CALIFORNIA | LOCAL
December 8, 2007 | Louis Sahagun, Times Staff Writer
In the 18th century world of religious literature, there was a special place reserved for a collection of engravings and treatises called "Ceremonies and Religious Customs of All the Peoples of the World": It was on the "Index Librorum Prohibitorum"-- the Vatican's list of prohibited books.
CALIFORNIA | LOCAL
November 17, 2007 | Steve Padilla and Theo Milonopoulos, Times Staff Writers
U.S. Catholic bishops this week released a statement on faith and politics, as they have for more than 30 years, that urged Roman Catholics to follow church teachings as they participate in the political process. The statement, titled "Forming Consciences for Faithful Citizenship: A Call to Political Responsibility," was posted online Wednesday at usccb.org and prompted swift reactions, both positive and negative, from a variety of Catholic groups.
ENTERTAINMENT
October 25, 2007 | From the Associated Press
A Koran written in 1203, believed to be the oldest known complete copy, has sold for more than $2.3 million at an auction. The holy book, which had been estimated to sell for up to $715,000, fetched $2,327,300 at Tuesday's auction in London, Christie's said, calling it a record auction price for a Koran or any type of Islamic manuscript. A nearly complete, 10th century Kufic Koran, thought to be from North Africa or the near East, sold for $1,870,000.
CALIFORNIA | LOCAL
October 20, 2007 | K. Connie Kang, Times Staff Writer
Speaking with mutual respect and sensitivity, prominent Christian, Jewish and Muslim scholars and clergy from around the country met in Los Angeles this week to "wrestle" with what one rabbi described as the "dark side" of the three faith traditions. Experts cited "problematic" passages from the Hebrew Scripture, the New Testament and the Koran that assert the superiority of one belief system over others. As an example, the Rt. Rev.
NATIONAL
May 3, 2007 | From Times Wire Reports
School officials in Yorktown did not violate a teacher's 1st Amendment rights when they removed Christian-themed postings from his classroom after parents complained, the 4th U.S. Circuit Court of Appeals ruled. The postings included a flier publicizing the National Day of Prayer, a depiction of George Washington praying at Valley Forge, and articles about President Bush's religious faith and former Atty. Gen. John Ashcroft's prayer meetings with his employees.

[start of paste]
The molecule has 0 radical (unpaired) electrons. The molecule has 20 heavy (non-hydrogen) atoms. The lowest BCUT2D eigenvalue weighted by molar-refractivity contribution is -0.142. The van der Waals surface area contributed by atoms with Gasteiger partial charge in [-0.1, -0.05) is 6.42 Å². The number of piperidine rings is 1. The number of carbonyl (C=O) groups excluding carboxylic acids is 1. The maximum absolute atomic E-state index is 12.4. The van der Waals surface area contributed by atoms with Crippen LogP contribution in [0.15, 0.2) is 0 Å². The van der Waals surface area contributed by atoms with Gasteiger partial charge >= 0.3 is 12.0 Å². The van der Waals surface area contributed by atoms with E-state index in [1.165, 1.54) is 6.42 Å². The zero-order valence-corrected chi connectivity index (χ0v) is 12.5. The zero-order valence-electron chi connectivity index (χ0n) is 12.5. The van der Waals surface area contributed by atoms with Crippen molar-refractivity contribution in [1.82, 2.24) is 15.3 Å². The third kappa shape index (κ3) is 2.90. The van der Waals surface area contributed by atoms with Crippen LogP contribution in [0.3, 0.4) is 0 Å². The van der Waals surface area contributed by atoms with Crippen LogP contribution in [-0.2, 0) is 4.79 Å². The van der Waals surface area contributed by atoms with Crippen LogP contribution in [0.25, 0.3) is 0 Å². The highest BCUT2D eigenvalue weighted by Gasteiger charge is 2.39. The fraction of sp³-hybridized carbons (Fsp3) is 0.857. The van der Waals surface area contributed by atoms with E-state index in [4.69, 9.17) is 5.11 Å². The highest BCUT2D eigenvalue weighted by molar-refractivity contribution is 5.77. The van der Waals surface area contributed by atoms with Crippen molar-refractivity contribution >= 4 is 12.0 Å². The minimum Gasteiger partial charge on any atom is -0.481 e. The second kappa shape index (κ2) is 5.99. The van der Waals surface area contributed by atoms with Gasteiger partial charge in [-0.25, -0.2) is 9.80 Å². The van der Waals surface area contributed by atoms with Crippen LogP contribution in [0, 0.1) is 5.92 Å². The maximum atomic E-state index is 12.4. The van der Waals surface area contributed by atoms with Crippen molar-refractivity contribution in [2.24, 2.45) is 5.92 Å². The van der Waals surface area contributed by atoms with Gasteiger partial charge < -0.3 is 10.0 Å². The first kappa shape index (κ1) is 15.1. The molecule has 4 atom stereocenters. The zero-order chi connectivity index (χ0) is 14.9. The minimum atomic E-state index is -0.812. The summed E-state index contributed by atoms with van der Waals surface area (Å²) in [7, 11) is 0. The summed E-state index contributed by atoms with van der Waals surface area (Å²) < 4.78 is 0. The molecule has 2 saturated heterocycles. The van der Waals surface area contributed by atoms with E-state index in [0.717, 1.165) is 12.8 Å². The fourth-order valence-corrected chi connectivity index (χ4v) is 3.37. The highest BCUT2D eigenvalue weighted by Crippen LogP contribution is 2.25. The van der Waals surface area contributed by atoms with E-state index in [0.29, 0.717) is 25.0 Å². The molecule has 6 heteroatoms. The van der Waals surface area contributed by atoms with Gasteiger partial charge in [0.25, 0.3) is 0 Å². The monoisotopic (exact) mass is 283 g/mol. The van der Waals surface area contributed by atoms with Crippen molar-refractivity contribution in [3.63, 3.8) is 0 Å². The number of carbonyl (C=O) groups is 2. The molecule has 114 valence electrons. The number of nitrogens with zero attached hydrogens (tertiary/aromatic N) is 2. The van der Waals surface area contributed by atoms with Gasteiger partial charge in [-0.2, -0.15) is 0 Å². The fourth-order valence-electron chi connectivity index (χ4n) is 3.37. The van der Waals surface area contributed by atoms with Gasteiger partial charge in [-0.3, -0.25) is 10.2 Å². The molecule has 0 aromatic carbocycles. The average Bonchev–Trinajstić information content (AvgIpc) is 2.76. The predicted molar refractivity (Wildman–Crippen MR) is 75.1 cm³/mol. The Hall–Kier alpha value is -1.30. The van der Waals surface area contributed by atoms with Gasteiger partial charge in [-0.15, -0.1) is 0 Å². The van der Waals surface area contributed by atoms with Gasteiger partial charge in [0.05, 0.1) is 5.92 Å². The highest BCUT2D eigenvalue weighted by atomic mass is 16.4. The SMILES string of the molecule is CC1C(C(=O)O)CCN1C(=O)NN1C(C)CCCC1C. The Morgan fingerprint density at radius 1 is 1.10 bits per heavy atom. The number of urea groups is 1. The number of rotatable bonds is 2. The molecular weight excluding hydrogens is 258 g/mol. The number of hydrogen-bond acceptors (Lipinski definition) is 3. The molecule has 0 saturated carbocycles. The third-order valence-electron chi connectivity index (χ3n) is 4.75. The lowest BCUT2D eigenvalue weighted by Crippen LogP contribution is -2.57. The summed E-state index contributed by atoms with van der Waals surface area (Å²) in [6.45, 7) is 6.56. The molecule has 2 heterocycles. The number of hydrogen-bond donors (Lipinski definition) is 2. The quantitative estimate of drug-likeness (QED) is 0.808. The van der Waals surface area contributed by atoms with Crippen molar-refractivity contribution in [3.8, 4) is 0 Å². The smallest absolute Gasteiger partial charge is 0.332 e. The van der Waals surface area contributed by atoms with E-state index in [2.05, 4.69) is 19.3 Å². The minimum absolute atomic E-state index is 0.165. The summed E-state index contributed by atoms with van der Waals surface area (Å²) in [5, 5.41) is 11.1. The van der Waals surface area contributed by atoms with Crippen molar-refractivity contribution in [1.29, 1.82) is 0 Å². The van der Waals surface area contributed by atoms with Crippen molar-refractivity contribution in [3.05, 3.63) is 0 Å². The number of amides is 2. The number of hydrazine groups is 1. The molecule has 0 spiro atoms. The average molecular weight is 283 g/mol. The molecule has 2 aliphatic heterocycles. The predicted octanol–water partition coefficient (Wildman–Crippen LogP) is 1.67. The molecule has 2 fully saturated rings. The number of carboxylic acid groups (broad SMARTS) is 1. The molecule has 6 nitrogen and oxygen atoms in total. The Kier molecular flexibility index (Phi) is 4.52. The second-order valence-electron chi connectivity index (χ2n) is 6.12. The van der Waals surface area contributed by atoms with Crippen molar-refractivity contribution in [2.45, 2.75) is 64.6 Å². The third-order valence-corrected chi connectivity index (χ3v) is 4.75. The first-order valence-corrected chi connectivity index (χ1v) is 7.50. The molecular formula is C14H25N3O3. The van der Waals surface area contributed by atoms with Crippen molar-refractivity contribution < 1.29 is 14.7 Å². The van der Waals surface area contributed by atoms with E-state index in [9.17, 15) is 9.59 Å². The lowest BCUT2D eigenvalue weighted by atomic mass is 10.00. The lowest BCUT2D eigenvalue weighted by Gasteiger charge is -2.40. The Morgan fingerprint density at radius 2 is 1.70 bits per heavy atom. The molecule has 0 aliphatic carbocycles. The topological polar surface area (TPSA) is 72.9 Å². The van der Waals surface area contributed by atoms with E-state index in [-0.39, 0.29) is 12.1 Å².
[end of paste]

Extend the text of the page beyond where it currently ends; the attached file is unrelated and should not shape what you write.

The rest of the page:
WORLD
January 26, 2006 | Tracy Wilkinson, Times Staff Writer
Pope Benedict XVI on Wednesday issued his first encyclical, using the most important form of papal writing to expound upon the meaning of God's love, erotic love between humans, and the relationship between the two. Physical love, reduced to pure sex, becomes a debased commodity, "a mere 'thing' to be bought and sold," the pope wrote; it must be enhanced by spiritual, selfless love for God and for one's neighbor to achieve a higher and full meaning.
NEWS
June 6, 1991 | RUSSELL CHANDLER, TIMES RELIGION WRITER
As mainline churches try to reconcile notions of modern sexuality with Bible-based traditions, controversies are brewing over whether sexual "thou shalt nots" should be changed to "maybe thou can." "Sexuality is as powerful an issue now as slavery was in the 19th Century," says the Rev. Marvin Ellison Jr., an ethics professor who helped draft a tradition-flouting report that urges greater sexual freedom for Presbyterians. "There's no question about it," agrees pollster George Gallup Jr.
NEWS
March 4, 1991 | JOHN DART, TIMES RELIGION WRITER
The provocative Jesus Seminar on Sunday concluded six years of voting on what the Jesus of history most likely said, ruling out about 80% of words attributed to him in the Gospels and emerging with the picture of a prophet-sage who told parables and made pithy comments. Virtually all of Jesus' words in the Gospel of John were voted down by scholars meeting in Sonoma, including a pulpit favorite, 3:16, "For God so loved the world that he gave his only Son. . . ."
WORLD
July 6, 2004 | From Associated Press
One of the world's oldest copies of the Koran and thousands of other rare Islamic texts were destroyed Monday in a suspected arson that destroyed Kashmir's oldest school. The loss of the 105-year-old Islamia Higher Secondary School and its 30,000-book library shocked many in the disputed Himalayan territory. Hundreds of the school's students and other people marched in protest of the blaze in Srinagar, the summer capital of India's Jammu and Kashmir state.
CALIFORNIA | LOCAL
May 15, 2004 | Joy Buchanan, Times Staff Writer
In some local bookstores, teen boys can find a glossy publication filled with music reviews, top 10 lists and advice about dating. Its photos show pretty girls, skateboarders, guys with cornrows and teens cruising in convertibles. But it's not a magazine. It's a Bible. Or actually, what its publisher has dubbed a "biblezine." Titled Refuel, it was recently released by Thomas Nelson, one of the nation's largest Bible publishers.